What would happen to nominal income and wages if the money supply were fixed (100% reserve banking). Would real wages increase, even though nominal wages would stay the same or even decrease?
Roughly speaking nominal wages should remain fixed but things would still get invented and production would become ever ore efficient. So real wages would increase as deflation boosted the purchasing power of your wages.
However, it may not be such a good idea to have a completely fixed money supply and deflation - it may become unstable if people noticed that storing money under your mattress was a perfectly effective way to save. If many savers started doing this then it could induce cycles of bubbles and crashes in the value of money. It would probably be better to deliberately increase the money supply by a few percent each year - just enough so that people were not inclined to save simply by storing money.
As Mick explains in the first paragraph of his answer, real wages would gradually increase along with productivity.
However, the fear that this effect would destabilize the economy by causing everyone to stuff their matterses with money and never buy anything is unfounded. The thought is that if goods are constantly becoming cheaper and better, nobody would anyone spend any money now if they can get more in the future.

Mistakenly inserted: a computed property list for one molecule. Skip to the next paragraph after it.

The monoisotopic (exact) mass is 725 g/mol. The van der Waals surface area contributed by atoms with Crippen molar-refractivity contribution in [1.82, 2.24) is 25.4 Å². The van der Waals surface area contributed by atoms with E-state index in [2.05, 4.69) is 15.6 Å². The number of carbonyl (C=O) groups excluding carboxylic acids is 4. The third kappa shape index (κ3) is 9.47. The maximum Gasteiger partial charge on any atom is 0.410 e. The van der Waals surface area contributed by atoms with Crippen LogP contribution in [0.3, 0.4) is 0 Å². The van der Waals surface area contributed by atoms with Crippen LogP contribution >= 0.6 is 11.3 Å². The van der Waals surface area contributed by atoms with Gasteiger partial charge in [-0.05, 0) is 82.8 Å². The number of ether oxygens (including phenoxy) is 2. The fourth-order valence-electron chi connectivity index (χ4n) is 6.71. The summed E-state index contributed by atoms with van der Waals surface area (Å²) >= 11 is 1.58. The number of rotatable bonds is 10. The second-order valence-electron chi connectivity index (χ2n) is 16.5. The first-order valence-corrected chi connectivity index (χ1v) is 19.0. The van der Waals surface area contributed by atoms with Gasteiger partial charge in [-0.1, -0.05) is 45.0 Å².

This overlooks the fact that people by default have a certain time preference - why would I care that bread becomes cheaper 1 year from now if I am hungry now? In cases of decreasing prices, people will save until the good is cheap enough to be more immediately valuable than whatever else could have been bought in the future.
A good example is personal computers/smartphones, which have become exponentially better with time. People who want the latest model for important work or personal prestige have a high time preference and buy even though a better version comes out next year. Students tend to wait for sales where they can buy last year's model at a discount.